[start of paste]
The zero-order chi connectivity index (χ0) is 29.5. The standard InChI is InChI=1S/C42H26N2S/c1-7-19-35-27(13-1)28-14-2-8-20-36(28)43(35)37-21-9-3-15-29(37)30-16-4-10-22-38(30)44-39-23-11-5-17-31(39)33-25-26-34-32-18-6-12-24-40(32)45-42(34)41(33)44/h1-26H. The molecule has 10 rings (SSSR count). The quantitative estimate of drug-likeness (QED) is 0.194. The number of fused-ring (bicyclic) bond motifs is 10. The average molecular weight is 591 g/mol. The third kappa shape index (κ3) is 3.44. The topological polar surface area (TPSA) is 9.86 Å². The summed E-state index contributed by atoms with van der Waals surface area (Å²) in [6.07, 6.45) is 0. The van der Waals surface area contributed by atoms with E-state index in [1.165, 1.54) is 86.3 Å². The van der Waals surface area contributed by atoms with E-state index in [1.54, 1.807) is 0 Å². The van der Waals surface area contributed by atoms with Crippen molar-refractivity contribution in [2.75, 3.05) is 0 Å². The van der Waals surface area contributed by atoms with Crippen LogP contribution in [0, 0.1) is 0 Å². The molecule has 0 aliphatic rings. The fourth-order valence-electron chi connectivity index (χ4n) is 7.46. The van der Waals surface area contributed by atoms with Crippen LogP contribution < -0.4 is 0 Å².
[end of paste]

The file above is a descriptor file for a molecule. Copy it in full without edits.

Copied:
The zero-order chi connectivity index (χ0) is 29.5. The standard InChI is InChI=1S/C42H26N2S/c1-7-19-35-27(13-1)28-14-2-8-20-36(28)43(35)37-21-9-3-15-29(37)30-16-4-10-22-38(30)44-39-23-11-5-17-31(39)33-25-26-34-32-18-6-12-24-40(32)45-42(34)41(33)44/h1-26H. The molecule has 10 rings (SSSR count). The quantitative estimate of drug-likeness (QED) is 0.194. The number of fused-ring (bicyclic) bond motifs is 10. The average molecular weight is 591 g/mol. The third kappa shape index (κ3) is 3.44. The topological polar surface area (TPSA) is 9.86 Å². The summed E-state index contributed by atoms with van der Waals surface area (Å²) in [6.07, 6.45) is 0. The van der Waals surface area contributed by atoms with E-state index in [1.165, 1.54) is 86.3 Å². The van der Waals surface area contributed by atoms with E-state index in [1.54, 1.807) is 0 Å². The van der Waals surface area contributed by atoms with Crippen molar-refractivity contribution in [2.75, 3.05) is 0 Å². The van der Waals surface area contributed by atoms with Crippen LogP contribution in [0, 0.1) is 0 Å². The molecule has 0 aliphatic rings. The fourth-order valence-electron chi connectivity index (χ4n) is 7.46. The van der Waals surface area contributed by atoms with Crippen LogP contribution < -0.4 is 0 Å².